There was a question here asking if it is an expected behavior, it has two answers saying not much more as simple yes.
I am going to answer this question as a question of why is it so, whether Android is running, and how it works if not.
The answer is: no, Android is not running nowhere, nor is Linux underneath him. Wake up on alarm is a hardware feature which was around a long time and was actually very common a time ago. The feature involves hardware. And because of the associated costs, I think, manufacturers started to implement it less and less. There is quite a lot of expensive phones today, which don't have it.
The alarm clock while power off feature has nothing to do with Android or whatever OS is on the phone. Any device today is never quite completely off. There are always few chips powered. No conspiracy here, those chips in question are well documented power chips, without any special spying powers if that is in question. We can say a phone, or other device, is on if it's processor is on. That can be woken-up by various events, only one of which is the power button. If you plug a charger to a powered off phone, it will power on, determine what's happened, then it shows a battery charging graphics. There is usually separate boot for each such event. One of such could be a signal from an alarm clock. You have phones which shows such alarms while they boot to special alarm clock mode, and then you have phones which will go through normal boot to show alarm in its alarm App.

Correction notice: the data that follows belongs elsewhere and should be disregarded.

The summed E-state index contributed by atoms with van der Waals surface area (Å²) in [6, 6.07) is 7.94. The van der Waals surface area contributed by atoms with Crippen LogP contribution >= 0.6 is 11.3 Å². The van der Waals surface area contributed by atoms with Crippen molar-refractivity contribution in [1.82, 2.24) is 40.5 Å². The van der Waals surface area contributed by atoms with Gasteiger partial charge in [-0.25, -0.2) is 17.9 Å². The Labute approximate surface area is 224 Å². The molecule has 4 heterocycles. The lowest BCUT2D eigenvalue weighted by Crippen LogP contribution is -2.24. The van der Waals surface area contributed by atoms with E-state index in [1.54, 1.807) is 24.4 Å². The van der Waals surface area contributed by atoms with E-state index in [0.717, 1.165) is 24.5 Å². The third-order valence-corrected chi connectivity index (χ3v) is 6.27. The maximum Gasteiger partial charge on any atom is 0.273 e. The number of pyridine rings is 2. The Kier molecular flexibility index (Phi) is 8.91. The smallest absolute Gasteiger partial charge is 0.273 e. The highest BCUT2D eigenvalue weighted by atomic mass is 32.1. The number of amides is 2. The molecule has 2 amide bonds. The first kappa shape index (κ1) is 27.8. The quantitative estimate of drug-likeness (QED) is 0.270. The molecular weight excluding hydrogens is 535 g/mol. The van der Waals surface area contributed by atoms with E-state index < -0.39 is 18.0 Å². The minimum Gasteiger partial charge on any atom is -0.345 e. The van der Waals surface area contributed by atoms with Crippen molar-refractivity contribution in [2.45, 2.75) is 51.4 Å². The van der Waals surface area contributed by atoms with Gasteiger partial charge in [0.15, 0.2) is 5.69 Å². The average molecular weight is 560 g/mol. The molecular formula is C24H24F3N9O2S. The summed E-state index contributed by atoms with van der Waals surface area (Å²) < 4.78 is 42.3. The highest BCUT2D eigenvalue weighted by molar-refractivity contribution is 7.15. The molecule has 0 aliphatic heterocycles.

But it's not just to send the wake signal. Phones offer multiple alarms, you have timezones, silent modes, and there need to be a way to store the alarm value from an alarm app when you set an alarm time into the clock chip. I don't think it's all such a big deal, especially when a basic clock is usually there somewhere anyway, but it's cheaper without it.